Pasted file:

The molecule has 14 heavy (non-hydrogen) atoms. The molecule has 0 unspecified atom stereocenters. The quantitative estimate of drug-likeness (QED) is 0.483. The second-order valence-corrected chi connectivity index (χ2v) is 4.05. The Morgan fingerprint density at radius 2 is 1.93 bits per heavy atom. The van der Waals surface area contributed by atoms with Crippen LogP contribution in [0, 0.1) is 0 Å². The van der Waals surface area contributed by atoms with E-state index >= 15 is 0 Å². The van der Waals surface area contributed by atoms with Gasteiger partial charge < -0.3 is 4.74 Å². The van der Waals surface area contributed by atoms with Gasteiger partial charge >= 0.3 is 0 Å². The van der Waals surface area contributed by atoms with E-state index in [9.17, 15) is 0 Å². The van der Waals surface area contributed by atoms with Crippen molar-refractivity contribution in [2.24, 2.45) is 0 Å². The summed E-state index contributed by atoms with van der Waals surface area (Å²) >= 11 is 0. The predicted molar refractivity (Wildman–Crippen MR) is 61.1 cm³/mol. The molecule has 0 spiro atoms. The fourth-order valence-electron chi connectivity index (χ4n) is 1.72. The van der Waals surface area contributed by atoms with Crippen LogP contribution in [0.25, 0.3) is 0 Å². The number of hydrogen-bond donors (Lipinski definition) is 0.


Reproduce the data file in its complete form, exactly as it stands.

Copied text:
The molecule has 14 heavy (non-hydrogen) atoms. The molecule has 0 unspecified atom stereocenters. The quantitative estimate of drug-likeness (QED) is 0.483. The second-order valence-corrected chi connectivity index (χ2v) is 4.05. The Morgan fingerprint density at radius 2 is 1.93 bits per heavy atom. The van der Waals surface area contributed by atoms with Crippen LogP contribution in [0, 0.1) is 0 Å². The van der Waals surface area contributed by atoms with E-state index >= 15 is 0 Å². The van der Waals surface area contributed by atoms with Gasteiger partial charge < -0.3 is 4.74 Å². The van der Waals surface area contributed by atoms with Gasteiger partial charge >= 0.3 is 0 Å². The van der Waals surface area contributed by atoms with E-state index in [9.17, 15) is 0 Å². The van der Waals surface area contributed by atoms with Crippen molar-refractivity contribution in [2.24, 2.45) is 0 Å². The summed E-state index contributed by atoms with van der Waals surface area (Å²) >= 11 is 0. The predicted molar refractivity (Wildman–Crippen MR) is 61.1 cm³/mol. The molecule has 0 spiro atoms. The fourth-order valence-electron chi connectivity index (χ4n) is 1.72. The van der Waals surface area contributed by atoms with Crippen LogP contribution in [0.25, 0.3) is 0 Å². The number of hydrogen-bond donors (Lipinski definition) is 0.